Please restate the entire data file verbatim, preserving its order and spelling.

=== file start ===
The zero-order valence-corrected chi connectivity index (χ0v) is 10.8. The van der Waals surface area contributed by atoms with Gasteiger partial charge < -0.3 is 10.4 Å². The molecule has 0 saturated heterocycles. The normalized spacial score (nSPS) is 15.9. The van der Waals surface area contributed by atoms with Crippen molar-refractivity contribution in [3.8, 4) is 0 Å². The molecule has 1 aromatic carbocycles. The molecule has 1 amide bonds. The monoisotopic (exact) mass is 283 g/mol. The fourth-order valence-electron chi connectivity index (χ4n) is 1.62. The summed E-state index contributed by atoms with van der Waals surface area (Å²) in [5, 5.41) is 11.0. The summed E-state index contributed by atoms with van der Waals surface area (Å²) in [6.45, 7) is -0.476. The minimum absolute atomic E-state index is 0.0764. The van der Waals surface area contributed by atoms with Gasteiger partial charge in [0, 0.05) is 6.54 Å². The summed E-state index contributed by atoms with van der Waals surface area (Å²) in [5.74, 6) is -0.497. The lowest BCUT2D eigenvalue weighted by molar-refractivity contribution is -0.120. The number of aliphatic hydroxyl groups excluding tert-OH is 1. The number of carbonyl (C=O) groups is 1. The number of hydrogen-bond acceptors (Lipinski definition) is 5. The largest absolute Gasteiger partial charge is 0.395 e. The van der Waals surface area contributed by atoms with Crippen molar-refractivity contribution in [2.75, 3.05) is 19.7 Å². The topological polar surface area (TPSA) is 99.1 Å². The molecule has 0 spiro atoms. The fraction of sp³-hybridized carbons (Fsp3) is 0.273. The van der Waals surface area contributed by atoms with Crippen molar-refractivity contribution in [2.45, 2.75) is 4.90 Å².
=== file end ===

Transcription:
The zero-order valence-corrected chi connectivity index (χ0v) is 10.8. The van der Waals surface area contributed by atoms with Gasteiger partial charge < -0.3 is 10.4 Å². The molecule has 0 saturated heterocycles. The normalized spacial score (nSPS) is 15.9. The van der Waals surface area contributed by atoms with Crippen molar-refractivity contribution in [3.8, 4) is 0 Å². The molecule has 1 aromatic carbocycles. The molecule has 1 amide bonds. The monoisotopic (exact) mass is 283 g/mol. The fourth-order valence-electron chi connectivity index (χ4n) is 1.62. The summed E-state index contributed by atoms with van der Waals surface area (Å²) in [5, 5.41) is 11.0. The summed E-state index contributed by atoms with van der Waals surface area (Å²) in [6.45, 7) is -0.476. The minimum absolute atomic E-state index is 0.0764. The van der Waals surface area contributed by atoms with Gasteiger partial charge in [0, 0.05) is 6.54 Å². The summed E-state index contributed by atoms with van der Waals surface area (Å²) in [5.74, 6) is -0.497. The lowest BCUT2D eigenvalue weighted by molar-refractivity contribution is -0.120. The number of aliphatic hydroxyl groups excluding tert-OH is 1. The number of carbonyl (C=O) groups is 1. The number of hydrogen-bond acceptors (Lipinski definition) is 5. The largest absolute Gasteiger partial charge is 0.395 e. The van der Waals surface area contributed by atoms with Crippen molar-refractivity contribution in [2.75, 3.05) is 19.7 Å². The topological polar surface area (TPSA) is 99.1 Å². The molecule has 0 spiro atoms. The fraction of sp³-hybridized carbons (Fsp3) is 0.273. The van der Waals surface area contributed by atoms with Crippen molar-refractivity contribution in [2.45, 2.75) is 4.90 Å².